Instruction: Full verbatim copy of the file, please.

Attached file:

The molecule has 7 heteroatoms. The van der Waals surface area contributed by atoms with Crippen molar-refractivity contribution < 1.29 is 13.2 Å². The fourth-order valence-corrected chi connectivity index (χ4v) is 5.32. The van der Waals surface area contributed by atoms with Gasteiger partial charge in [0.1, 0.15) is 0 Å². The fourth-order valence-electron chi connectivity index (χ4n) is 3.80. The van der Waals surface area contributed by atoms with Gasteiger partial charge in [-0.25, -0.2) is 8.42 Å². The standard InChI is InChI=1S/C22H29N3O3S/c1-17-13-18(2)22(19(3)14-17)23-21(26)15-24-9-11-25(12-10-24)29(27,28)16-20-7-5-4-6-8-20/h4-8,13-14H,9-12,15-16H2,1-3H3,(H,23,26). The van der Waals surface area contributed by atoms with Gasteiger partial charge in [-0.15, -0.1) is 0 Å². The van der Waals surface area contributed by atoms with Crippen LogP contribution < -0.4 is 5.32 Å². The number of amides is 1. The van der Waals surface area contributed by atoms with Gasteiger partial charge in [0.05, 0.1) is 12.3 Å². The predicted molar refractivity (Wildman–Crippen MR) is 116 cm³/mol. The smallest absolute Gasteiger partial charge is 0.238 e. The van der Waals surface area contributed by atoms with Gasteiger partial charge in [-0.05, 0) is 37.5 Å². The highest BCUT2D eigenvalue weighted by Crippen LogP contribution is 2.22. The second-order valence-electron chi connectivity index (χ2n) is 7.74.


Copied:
The molecule has 7 heteroatoms. The van der Waals surface area contributed by atoms with Crippen molar-refractivity contribution < 1.29 is 13.2 Å². The fourth-order valence-corrected chi connectivity index (χ4v) is 5.32. The van der Waals surface area contributed by atoms with Gasteiger partial charge in [0.1, 0.15) is 0 Å². The fourth-order valence-electron chi connectivity index (χ4n) is 3.80. The van der Waals surface area contributed by atoms with Gasteiger partial charge in [-0.25, -0.2) is 8.42 Å². The standard InChI is InChI=1S/C22H29N3O3S/c1-17-13-18(2)22(19(3)14-17)23-21(26)15-24-9-11-25(12-10-24)29(27,28)16-20-7-5-4-6-8-20/h4-8,13-14H,9-12,15-16H2,1-3H3,(H,23,26). The van der Waals surface area contributed by atoms with Gasteiger partial charge in [-0.15, -0.1) is 0 Å². The van der Waals surface area contributed by atoms with Crippen LogP contribution < -0.4 is 5.32 Å². The number of amides is 1. The van der Waals surface area contributed by atoms with Gasteiger partial charge in [0.05, 0.1) is 12.3 Å². The predicted molar refractivity (Wildman–Crippen MR) is 116 cm³/mol. The smallest absolute Gasteiger partial charge is 0.238 e. The van der Waals surface area contributed by atoms with Gasteiger partial charge in [-0.05, 0) is 37.5 Å². The highest BCUT2D eigenvalue weighted by Crippen LogP contribution is 2.22. The second-order valence-electron chi connectivity index (χ2n) is 7.74.